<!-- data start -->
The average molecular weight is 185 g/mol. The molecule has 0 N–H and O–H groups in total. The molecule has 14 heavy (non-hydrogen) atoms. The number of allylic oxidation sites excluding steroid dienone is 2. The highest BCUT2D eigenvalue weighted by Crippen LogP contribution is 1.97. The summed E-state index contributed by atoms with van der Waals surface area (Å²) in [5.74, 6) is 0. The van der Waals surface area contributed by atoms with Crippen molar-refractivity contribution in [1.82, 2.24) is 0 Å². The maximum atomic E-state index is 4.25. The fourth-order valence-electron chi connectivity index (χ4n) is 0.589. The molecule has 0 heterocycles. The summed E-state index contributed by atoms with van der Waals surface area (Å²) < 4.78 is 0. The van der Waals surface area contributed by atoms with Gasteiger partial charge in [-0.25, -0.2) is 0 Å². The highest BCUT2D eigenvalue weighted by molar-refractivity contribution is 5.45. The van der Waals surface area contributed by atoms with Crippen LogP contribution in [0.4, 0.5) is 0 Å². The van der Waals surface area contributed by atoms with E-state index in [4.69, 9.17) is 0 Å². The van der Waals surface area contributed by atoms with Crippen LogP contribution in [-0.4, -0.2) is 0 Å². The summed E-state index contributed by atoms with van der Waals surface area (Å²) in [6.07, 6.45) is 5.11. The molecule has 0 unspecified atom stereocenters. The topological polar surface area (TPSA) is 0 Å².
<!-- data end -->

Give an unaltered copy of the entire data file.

The average molecular weight is 185 g/mol. The molecule has 0 N–H and O–H groups in total. The molecule has 14 heavy (non-hydrogen) atoms. The number of allylic oxidation sites excluding steroid dienone is 2. The highest BCUT2D eigenvalue weighted by Crippen LogP contribution is 1.97. The summed E-state index contributed by atoms with van der Waals surface area (Å²) in [5.74, 6) is 0. The van der Waals surface area contributed by atoms with Crippen molar-refractivity contribution in [1.82, 2.24) is 0 Å². The maximum atomic E-state index is 4.25. The fourth-order valence-electron chi connectivity index (χ4n) is 0.589. The molecule has 0 heterocycles. The summed E-state index contributed by atoms with van der Waals surface area (Å²) < 4.78 is 0. The van der Waals surface area contributed by atoms with Gasteiger partial charge in [-0.25, -0.2) is 0 Å². The highest BCUT2D eigenvalue weighted by molar-refractivity contribution is 5.45. The van der Waals surface area contributed by atoms with Crippen LogP contribution in [0.4, 0.5) is 0 Å². The van der Waals surface area contributed by atoms with E-state index in [4.69, 9.17) is 0 Å². The van der Waals surface area contributed by atoms with Crippen LogP contribution in [-0.4, -0.2) is 0 Å². The summed E-state index contributed by atoms with van der Waals surface area (Å²) in [6.07, 6.45) is 5.11. The molecule has 0 unspecified atom stereocenters. The topological polar surface area (TPSA) is 0 Å².